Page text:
Todd Daniels, Regional Manager for the Middle East
International Christian Concern
"Nearly eight churches, including St. Ephrem Syriac Orthodox Church" were used for slaughtering animals, Jamil Diarbakerli, Head of the Assyrian Monitor for Human Rights (AMHR) told International Christian Concern (ICC).
"This incident comes as the new link in the series of violations of the Daash [ISIS] terrorist organization of churches and religious temples in the city of Mosul which is controlled by them since the June 10, 2014," AMHR said in a press release.
Once home to tens of thousands of Christians, now not a single Christian is believed to remain in Mosul. Nearly all Christians fled Mosul when the city fell to ISIS on June 10. An ultimatumwas given to the remaining Christians that they must convert to Islam, pay a tax or leave the city by noon on July 19 or they would face death.
Since then, ISIS has occupied or destroyed all of the remaining churches and Christian properties or else converted them into mosques.
According to eyewitnesses who are still in Mosul, ISIS is going to great lengths to remove any remnants of the city's Christian past.
"The cross is ISIS's main enemy; that is why today no traces of crosses can be seen in Mosul,"A.S., a journalist writing anonymously told Ankawa News.
"The dwellings were ravaged with great fury - and the vestiges of this hatred for Christianity can be seen here to this day... As for churches and monasteries, whole teams are involved in the job of dynamiting or partially demolishing their buildings," A.S. continued.
In June 2015, ISIS announced that the St. Ephrem Church would be converted into the "mosque of the mujahideen," a place for its extremist fighters to pray and worship.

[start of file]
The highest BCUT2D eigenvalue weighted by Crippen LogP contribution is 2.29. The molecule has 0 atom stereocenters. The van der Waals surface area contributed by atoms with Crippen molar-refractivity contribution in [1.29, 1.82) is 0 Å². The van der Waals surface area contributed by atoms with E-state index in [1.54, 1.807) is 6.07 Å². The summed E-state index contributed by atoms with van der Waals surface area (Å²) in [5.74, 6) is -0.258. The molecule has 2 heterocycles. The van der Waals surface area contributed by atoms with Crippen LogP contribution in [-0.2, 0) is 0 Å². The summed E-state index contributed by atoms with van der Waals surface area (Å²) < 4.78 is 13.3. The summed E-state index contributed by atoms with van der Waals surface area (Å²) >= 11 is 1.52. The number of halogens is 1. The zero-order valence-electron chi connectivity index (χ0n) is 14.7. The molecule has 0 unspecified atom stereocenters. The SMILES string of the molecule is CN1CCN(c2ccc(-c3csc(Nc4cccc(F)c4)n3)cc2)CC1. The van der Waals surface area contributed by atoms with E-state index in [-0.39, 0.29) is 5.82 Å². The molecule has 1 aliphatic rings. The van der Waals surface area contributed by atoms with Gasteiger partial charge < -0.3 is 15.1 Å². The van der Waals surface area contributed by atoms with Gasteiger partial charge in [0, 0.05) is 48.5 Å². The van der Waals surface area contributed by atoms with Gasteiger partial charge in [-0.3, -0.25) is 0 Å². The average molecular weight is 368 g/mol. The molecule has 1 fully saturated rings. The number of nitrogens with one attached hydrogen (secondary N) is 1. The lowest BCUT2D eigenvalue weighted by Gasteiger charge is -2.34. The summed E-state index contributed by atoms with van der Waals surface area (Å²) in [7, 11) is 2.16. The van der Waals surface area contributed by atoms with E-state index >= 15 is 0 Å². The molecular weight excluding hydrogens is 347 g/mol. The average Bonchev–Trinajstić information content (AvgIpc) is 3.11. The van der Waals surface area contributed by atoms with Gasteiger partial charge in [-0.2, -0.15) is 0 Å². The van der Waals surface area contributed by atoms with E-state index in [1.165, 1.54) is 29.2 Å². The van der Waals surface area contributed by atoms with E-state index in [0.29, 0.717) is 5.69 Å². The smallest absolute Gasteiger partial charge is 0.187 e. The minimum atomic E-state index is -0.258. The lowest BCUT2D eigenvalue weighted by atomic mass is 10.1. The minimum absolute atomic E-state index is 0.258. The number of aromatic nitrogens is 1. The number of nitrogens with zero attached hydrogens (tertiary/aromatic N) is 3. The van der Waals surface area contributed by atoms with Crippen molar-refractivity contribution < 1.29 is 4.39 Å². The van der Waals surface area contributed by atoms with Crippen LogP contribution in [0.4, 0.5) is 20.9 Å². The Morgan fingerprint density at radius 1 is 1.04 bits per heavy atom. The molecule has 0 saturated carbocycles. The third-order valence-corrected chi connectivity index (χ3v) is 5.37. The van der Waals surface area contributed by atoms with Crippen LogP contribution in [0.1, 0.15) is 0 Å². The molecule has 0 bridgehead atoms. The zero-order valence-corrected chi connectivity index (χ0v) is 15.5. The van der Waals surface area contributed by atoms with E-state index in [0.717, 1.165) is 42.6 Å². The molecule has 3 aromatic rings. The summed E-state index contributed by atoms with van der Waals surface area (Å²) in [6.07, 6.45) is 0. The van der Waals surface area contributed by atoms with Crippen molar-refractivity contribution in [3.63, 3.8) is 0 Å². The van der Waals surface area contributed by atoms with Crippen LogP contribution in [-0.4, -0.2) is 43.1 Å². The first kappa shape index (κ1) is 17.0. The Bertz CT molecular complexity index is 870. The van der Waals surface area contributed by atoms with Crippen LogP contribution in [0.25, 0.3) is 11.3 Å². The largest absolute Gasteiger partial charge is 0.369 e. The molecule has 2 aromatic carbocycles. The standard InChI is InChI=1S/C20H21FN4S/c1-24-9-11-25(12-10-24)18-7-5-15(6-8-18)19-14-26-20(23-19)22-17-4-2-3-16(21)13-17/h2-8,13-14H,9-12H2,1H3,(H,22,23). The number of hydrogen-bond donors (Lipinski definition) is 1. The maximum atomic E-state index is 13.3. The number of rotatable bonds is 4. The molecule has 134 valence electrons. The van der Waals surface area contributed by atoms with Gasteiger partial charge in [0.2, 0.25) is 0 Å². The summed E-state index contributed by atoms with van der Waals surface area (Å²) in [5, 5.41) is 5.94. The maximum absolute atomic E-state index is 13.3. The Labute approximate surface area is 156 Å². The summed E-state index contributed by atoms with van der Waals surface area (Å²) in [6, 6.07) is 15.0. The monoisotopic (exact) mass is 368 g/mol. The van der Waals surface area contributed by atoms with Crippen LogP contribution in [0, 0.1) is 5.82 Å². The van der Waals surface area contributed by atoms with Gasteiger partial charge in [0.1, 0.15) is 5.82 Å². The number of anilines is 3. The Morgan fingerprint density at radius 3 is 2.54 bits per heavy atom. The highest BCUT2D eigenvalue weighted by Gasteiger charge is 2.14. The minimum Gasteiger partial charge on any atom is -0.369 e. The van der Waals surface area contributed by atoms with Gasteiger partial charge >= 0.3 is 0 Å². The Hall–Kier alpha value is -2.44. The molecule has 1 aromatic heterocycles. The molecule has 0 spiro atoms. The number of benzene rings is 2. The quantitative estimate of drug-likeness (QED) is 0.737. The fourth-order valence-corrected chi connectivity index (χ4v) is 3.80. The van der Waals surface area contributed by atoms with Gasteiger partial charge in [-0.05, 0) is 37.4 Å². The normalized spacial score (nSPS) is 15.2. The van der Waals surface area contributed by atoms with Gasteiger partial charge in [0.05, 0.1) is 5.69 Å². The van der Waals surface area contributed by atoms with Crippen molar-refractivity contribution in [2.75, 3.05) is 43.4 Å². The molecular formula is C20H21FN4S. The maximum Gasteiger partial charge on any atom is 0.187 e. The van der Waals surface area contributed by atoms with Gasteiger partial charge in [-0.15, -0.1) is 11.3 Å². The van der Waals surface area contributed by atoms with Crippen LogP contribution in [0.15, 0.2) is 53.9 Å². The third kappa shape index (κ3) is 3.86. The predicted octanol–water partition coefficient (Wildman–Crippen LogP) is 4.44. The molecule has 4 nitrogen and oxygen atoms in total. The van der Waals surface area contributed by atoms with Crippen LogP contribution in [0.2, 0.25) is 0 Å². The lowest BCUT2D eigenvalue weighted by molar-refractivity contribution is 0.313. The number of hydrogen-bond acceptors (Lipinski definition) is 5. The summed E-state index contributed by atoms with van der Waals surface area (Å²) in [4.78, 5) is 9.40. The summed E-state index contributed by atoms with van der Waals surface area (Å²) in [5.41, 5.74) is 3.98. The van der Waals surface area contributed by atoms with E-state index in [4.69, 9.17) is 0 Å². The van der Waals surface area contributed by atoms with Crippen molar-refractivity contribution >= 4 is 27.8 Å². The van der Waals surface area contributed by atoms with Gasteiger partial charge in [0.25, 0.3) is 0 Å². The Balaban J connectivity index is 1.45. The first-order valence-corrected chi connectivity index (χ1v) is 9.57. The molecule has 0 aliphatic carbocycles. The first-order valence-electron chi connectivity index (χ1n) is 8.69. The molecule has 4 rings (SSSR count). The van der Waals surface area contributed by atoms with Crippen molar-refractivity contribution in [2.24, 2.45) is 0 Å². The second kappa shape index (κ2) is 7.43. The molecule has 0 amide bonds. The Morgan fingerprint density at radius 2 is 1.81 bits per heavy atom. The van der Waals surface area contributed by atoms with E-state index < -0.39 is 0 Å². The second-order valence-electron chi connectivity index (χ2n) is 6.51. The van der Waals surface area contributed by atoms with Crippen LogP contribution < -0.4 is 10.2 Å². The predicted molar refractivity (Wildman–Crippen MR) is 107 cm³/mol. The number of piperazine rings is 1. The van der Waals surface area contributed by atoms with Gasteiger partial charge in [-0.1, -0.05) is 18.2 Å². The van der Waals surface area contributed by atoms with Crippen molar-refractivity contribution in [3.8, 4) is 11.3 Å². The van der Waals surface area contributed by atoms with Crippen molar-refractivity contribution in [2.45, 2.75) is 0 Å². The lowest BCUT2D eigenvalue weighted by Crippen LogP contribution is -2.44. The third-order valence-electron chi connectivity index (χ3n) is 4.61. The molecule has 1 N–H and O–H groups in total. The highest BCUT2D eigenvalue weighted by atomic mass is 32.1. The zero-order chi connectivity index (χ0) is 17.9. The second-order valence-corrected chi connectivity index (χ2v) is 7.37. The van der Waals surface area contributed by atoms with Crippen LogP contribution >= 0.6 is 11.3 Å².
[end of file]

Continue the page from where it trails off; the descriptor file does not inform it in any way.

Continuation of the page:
"This was my church from childhood," Rita, a Christian from Mosul now living in Northern Iraq told ICC. "In Christmas and Easter the church was full of people. This church is the biggest one in Mosul; there would be thousands of people," she remembered fondly.
The Christian community from Mosul, and from the Christian villages of the Nineveh Plains, are wondering if they will ever be able to go back.
Unless something dramatic changes they don't see it as something likely in the near future.
"The first condition is that there must be international protection for anybody returning. The second is that the Christians must be allowed to create their own semi-independent administrative entity," Nawzat Shamdeen wrote in a Niqash special report on Iraq's Christians.
The final condition, as Patriarch Louis Sako outlined in a March 2015 speech to the United Nations Security Council, would be assistance to help them rebuild their lives in the lands that have been conquered.
Other thinkers have laid out a similar strategy for Christians to be "rescued, restored, and returned" to their homelands.
Until that happens, Christians will remain at a loss trying to decide whether to wait things out or to look towards the West and join the flood of migrants toward Europe and the United States.
While they wait, the news coming from their homelands is increasingly gruesome as ISIS is trying to solidify their hold on territory in Iraq and Syria, slaughtering not only sheep but those who challenge their control.
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